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Whether the sale of Buffalo's own Graphic Controls Corp. is a cause for alarm or a new-job opportunity will be played out in the weeks ahead. But what is clear is that Mayor Masiello and public and private officials in the economic development field must pull out all the stops in an effort to bring about the most positive results possible.

This is not something on which to just trust to luck.

Less than a year ago a concerted effort to retain Graphic Controls produced a deal that gave the company extensive tax breaks for a new manufacturing building on Exchange Street and a new headquarters office in Waterfront Village. Masiello hailed it as a "triumph for the city" because it headed off an out-of-state move.

Now, that constructive effort must be recyled quickly and with determination. The private investment firm of Bessemer Holdings L.P., which has owned Graphic Controls since 1995, is selling the firm for $460 million to Bermuda-based Tyco International Ltd., which has made extensive acquisitions in the 1990s, mostly in the medical products field. Tyco has a history of moving fast to increase profits from new buys.

Graphic Controls was started here and has an honorable history in Buffalo, but these are different times. The sale was arranged by people unconnected to Buffalo. The final decision on Graphic Controls' future will be made by people similarly unconnected.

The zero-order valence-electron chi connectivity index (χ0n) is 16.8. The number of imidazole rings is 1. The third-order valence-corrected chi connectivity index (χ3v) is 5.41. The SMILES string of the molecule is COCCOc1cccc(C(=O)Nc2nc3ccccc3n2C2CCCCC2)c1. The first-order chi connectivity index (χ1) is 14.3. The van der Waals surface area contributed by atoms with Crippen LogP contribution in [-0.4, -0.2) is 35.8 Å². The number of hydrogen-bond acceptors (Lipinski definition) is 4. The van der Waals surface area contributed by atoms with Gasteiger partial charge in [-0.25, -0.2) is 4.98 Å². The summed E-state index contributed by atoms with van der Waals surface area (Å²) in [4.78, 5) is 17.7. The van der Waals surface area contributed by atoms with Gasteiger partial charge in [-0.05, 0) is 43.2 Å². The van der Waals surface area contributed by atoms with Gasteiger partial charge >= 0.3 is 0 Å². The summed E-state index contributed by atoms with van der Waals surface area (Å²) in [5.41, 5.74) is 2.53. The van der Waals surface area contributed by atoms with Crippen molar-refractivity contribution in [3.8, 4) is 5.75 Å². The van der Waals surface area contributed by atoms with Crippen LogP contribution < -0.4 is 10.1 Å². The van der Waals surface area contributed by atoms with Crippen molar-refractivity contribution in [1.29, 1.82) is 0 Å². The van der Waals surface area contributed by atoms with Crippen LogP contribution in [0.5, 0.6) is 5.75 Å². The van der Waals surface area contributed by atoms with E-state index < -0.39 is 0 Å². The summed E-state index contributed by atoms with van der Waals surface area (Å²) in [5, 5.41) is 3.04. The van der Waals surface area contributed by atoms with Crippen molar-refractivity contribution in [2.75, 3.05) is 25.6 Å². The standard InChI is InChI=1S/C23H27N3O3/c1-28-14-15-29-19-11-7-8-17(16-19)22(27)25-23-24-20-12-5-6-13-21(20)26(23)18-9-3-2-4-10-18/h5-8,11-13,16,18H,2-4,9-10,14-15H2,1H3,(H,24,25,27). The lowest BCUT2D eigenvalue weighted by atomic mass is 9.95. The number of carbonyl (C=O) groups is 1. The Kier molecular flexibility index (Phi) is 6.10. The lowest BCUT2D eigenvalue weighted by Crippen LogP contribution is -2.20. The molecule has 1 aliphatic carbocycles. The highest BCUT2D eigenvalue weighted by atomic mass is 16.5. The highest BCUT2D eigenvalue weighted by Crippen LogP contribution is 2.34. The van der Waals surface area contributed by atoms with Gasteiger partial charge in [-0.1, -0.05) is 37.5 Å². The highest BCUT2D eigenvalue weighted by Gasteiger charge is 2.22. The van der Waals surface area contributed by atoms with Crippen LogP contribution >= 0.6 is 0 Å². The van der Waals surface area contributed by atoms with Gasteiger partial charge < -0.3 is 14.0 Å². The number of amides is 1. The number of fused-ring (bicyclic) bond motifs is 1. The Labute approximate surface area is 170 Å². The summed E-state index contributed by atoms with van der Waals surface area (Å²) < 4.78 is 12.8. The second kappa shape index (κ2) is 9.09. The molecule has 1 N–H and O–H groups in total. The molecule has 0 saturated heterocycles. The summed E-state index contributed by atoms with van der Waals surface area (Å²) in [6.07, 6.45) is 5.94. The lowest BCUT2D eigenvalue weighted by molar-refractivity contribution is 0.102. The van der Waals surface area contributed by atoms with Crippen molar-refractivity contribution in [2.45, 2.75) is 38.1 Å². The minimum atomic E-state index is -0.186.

So it's into the fray again. A whole new ballgame, as they say. Masiello is ready to lead a public-private effort, pledging to meet Tyco executives "anywhere, anytime" and asserting that it is of "primary importance" that Graphic Controls and its 650 jobs be kept in Buffalo. Correct.

Construction is already in progress for the waterfront headquarters. Ronald W. Coan, executive director of the Erie County Industrial Development Agency, says that part of the deal is nailed down. The Exchange Street plant, however, is not. Despite the differences, it would be wise for local officials to assume the whole matter is open-ended.

They should also explore any inviting opportunities. Duane B. Hopper, president and chief executive officer of Graphic Controls, takes a positive approach. The proposed Exchange Street manufacturing building, he points out, has extra space for expansion moves that Tyco might want to undertake. That could mean more, not fewer, jobs.

In cases where products of Graphic Controls have competed with those of Tyco-owned units, usually involving medical charts and electrodes, Graphic Controls emerged the winner most of the time, Hopper asserts.

Why should any owner, new or old, rush to break up a winner? It's a point to drive home as Buffalo tries to keep an old employer in its own hometown.

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